Photos by Owen McGoldrick
2017 Palladio Award Winner
New Design & Construction, More Than 5,000 Sq.ft.
Project: Anglo-Caribbean Style Residence
Winner: Fairfax & Sammons
The two-story, 8,150-square-foot Anglo Caribbean-style residence replaces a one-story home built in the 1970s, and is sited diagonally on the angled corner of a street intersection. It consists of a main block and two dependencies, the garage and the guest house, which are attached by breezeways—together they form the entry courtyard featuring plantings and fountains hemming the walk to the portico.
A central octagonal tower on the entry side features prominently, and is connected to two secondary wings by hyphens. The exterior walls are stucco on concrete block; and the cornices on the main block include a combination of run stucco with stone modillions, while the hyphens’ and first-floor dependencies’ outlookers are of painted wood.
The Caribbean influence is evident in the steeply sloped roofs, which are a combination of wood shingle and standing seam copper. Also, the windows are dressed in a combination of Bahama and colonial shutters; both the windows and doors are made of impact-resistant painted mahogany.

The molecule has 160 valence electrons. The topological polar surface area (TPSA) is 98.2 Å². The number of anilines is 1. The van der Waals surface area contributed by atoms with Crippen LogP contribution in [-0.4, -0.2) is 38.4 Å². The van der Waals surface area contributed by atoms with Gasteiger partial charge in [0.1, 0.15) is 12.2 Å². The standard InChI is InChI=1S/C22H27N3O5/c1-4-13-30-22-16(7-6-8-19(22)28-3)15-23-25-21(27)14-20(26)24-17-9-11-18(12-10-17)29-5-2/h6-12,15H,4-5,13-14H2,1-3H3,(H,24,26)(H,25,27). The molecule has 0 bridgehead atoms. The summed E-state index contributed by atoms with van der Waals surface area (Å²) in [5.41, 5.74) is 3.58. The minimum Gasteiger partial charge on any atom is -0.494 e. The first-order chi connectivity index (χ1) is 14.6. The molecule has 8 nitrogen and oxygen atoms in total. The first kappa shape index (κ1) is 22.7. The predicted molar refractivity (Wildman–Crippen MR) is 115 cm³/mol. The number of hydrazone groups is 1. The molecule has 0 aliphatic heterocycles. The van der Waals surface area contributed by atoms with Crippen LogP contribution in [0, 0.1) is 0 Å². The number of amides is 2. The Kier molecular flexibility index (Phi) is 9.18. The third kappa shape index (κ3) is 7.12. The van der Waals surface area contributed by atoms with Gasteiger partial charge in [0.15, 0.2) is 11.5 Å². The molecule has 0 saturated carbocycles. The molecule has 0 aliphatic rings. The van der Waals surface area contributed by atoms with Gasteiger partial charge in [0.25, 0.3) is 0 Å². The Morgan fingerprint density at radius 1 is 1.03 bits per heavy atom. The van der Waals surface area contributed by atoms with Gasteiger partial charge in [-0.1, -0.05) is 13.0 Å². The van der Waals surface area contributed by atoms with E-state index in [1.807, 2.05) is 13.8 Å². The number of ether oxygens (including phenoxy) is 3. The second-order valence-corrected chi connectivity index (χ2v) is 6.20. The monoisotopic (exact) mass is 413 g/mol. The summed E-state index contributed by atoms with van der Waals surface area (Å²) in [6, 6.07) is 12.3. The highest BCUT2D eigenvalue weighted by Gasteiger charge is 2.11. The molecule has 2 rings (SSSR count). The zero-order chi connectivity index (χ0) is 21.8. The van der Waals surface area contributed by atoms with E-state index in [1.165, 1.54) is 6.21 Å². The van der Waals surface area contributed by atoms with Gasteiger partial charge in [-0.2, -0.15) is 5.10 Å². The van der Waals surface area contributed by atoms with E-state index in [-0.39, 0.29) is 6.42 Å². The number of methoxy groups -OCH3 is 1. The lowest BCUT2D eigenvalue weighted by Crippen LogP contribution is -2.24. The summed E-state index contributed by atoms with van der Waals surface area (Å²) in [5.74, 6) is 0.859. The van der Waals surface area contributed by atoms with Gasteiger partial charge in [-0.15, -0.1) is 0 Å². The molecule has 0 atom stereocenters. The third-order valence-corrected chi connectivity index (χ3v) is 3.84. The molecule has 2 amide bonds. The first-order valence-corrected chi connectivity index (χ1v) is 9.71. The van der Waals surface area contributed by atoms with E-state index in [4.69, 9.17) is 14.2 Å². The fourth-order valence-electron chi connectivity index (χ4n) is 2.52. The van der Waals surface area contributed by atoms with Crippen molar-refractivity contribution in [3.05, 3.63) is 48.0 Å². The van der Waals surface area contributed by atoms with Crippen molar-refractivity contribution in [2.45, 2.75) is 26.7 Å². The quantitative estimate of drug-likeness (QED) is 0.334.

“Choice of color palette, as well as use of the octagonal form of the ancient Athenian monument of the Tower of the Winds for the entry pavilion was in deference to the client’s Greek heritage,” explains principal Richard Sammons. “But all in all, the house remains a thoroughly tropical expression of a five-part Palladian plan.”
In back, an expanse of lawn with terrace, fire pit, and pool/spa, visually reaches the lake beyond.
The interior layout is one that stems from a transverse corridor, originating in the entry hall and terminating at the library in one direction and the dining room in the other. The main axial sequence of spaces moves from the motor court through to the lake at the rear. A secondary axis connects the dining/billiards room to the cypress-paneled library through the entry hall.
These two axes are repeated on the second floor—one runs from the rookery to the living room clerestory, where windows yield lake views, while the perpendicular moves from one bedroom wing to another via the balcony on the living room’s second floor. The two-story living room sits opposite the entry, its first-floor French doors opening to a deep veranda shaded by a bracketed arbor atop a Doric colonnade.
Detailing includes flooring of scraped and stained hardwood and natural stone tiles; painted wood tongue-and-groove tray ceilings; and architect-designed cabinetry and trim executed by local millwork companies.
The ways in which formal and relaxed elements are wed, i.e. the linking of forms, played a central role in the design’s success.